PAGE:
The cover for the first Cabin story

Part 1 was written after my mother passed away. As can be expected, I had been melancholy leading into prep for the holidays, but I was determined to not allow that to infect the story. At the same time, I wanted to make an ode to my family heritage, and of course, my late mother. My people come from the Appalachians, a mountain range that runs down the eastern United States. We are Scots-Irish descent, what many would call “Mountain people”. The characters were an ode to the stories I heard of growing up along the West Virginia – Kentucky border. The cabin was remembering my own upbringing along the Ohio River in northwestern West Virginia, and a house that we children swore was haunted. And I nod my proverbial hat to my mom’s Christmas tree with the blue lights…and only blue lights (I’m laughing as I write this). As well as mine and my wife’s penchant of drinking from the same glass (at least before she started drinking only water…yeah, my wife has self-control!)

The cover was done by the amazing Kevin Cantrell, the same person who did the map for the world of the Message. I’d tried drawing a cabin, quite unsuccessfully, and gave up with a call to him. Kevin said he’d do it, and had it to me in no time. He did the image in 20 minutes with a ballpoint pen. That’s no room for error! (story is copyrighted 2006)


Photomanipulation makes it shine

Part 2

followed up part 1 nicely. The great thing about it was how others reacted to it. Like the previous year, they ended the story wanting more (a rule of serial fiction, right?). Many new readers asked for part 1, a triumph for me personally, especially when they said that it wasn’t due to not knowing the characters or what was going on. This story almost ended despondent (never a good thing for Christmastime), but I think I pulled it out nicely.

Kevin did the cover for this card as well. He went a different direction, experimenting with what is possible. (story is copyright 2007)

The kids of the Cabin

Part 3 –  introduced the first villain to the ongoing storyline of the Cabin. I also went through some classic Christmas stories (from Dickens to Seuss) and put some lines that was reminiscent of what they attempted to do. So far, I’ve only had one of those lines found, but truth be told, you’d have to really know your Dickens to get the other one.

As previous years, I attempted to tell the story in such a way that allowed a new reader to get the story without reading the first two parts. But given that I had 2 previous stories to build from, it was certainly getting more challenging.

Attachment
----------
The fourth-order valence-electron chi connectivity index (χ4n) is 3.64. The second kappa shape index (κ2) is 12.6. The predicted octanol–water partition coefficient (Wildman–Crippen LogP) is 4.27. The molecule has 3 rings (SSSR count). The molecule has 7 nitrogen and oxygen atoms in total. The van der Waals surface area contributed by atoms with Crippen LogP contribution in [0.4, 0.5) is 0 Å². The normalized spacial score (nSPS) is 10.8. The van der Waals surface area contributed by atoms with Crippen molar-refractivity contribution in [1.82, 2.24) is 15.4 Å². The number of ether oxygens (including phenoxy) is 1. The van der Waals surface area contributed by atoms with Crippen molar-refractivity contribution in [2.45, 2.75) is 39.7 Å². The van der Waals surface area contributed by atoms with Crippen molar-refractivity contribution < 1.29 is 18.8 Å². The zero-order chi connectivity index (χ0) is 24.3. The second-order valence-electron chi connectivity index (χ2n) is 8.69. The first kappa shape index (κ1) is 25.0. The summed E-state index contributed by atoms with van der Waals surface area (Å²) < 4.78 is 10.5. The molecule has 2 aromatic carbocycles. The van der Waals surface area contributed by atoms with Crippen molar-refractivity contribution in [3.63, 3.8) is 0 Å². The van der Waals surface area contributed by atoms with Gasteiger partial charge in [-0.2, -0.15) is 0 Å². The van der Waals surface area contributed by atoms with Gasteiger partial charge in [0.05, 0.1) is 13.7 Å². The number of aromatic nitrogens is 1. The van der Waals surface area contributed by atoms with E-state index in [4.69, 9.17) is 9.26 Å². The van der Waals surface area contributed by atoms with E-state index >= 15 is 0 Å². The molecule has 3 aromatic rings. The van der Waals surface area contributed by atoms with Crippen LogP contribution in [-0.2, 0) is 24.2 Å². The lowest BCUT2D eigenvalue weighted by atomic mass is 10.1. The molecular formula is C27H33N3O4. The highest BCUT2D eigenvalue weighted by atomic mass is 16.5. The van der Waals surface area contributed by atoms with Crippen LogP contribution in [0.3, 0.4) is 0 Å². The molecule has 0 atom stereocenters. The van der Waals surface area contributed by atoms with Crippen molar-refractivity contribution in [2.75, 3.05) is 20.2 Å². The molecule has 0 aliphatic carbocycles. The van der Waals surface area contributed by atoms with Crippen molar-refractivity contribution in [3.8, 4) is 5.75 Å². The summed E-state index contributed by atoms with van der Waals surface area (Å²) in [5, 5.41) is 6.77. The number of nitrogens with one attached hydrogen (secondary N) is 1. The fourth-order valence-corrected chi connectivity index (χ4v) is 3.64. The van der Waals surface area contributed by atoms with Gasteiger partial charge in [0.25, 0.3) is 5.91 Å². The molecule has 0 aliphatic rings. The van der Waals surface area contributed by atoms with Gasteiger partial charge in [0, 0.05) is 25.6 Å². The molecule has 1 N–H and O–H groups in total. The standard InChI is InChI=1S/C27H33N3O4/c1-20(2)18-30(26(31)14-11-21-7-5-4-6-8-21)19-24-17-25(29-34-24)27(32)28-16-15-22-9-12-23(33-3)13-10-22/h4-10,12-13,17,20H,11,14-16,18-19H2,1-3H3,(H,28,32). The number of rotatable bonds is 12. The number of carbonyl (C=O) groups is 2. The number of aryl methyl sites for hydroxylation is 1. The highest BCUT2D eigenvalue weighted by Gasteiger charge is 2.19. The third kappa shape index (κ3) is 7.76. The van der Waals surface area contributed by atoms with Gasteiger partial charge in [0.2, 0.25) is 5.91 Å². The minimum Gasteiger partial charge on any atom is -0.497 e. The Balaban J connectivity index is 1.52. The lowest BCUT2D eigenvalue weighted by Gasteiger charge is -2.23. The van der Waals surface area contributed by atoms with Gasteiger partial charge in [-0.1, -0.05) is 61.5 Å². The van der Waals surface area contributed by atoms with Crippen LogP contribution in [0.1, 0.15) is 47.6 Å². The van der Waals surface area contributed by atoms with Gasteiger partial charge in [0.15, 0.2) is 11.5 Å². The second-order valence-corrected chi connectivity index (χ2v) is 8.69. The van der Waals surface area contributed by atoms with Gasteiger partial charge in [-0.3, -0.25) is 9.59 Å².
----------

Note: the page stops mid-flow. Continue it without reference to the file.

Kevin continued with the covers, this time adjusting his style to a bit more cartoonish. (story is copyright 2008)

Part 4 was, in many ways, the most “un-Christmas” Christmas story I’d done so far. The story took a decidedly darker tone as the children in the world of the Cabin looked at the importance of sacrifice for others. Of course, as I write the stories theme, I realize that sacrifice for another is the greatest gift of all, so perhaps it’s a bit more Christmas-like than it appears. But as the girl in the “real world” portions of the story grows up and the parent begins to face the reality that his little girl isn’t going to be so much longer, it continues to get a bit more melancholy. But that is a part of life and growth, with Christmas not being as much about the glow of the tree and presents and more about the time we spend together, and then seeing our own children (or grandchildren) have the same wonder and excitement that we remember.

Or maybe I’m just trying to make an excuse for the scary front cover by Kevin!

The Cabin  part 5 – This story came out of me after Alex, my son, had requested a read him a goodnight story. It had donned on my how this wouldn’t be requested too many more times, and that led to sitting down and writing the bulk of this that night. In many ways, it touches on the emotions I felt when first starting the Cabin series after the loss of my mother. This story is also a bit of a departure of the normal format I used for the story. Read, and you’ll see what I mean.
The Cabin Part 6: Finales – With the finale to The Cabin serial, it seems a bit bittersweet.  The story itself, what happens to each of the characters, had been planned from the beginning, but the execution is always the challenge, and doing so as flash fiction is even harder.  But it said what I needed it to.  It ended this 6 year experiment in a way that I hope is enjoyable for the reader.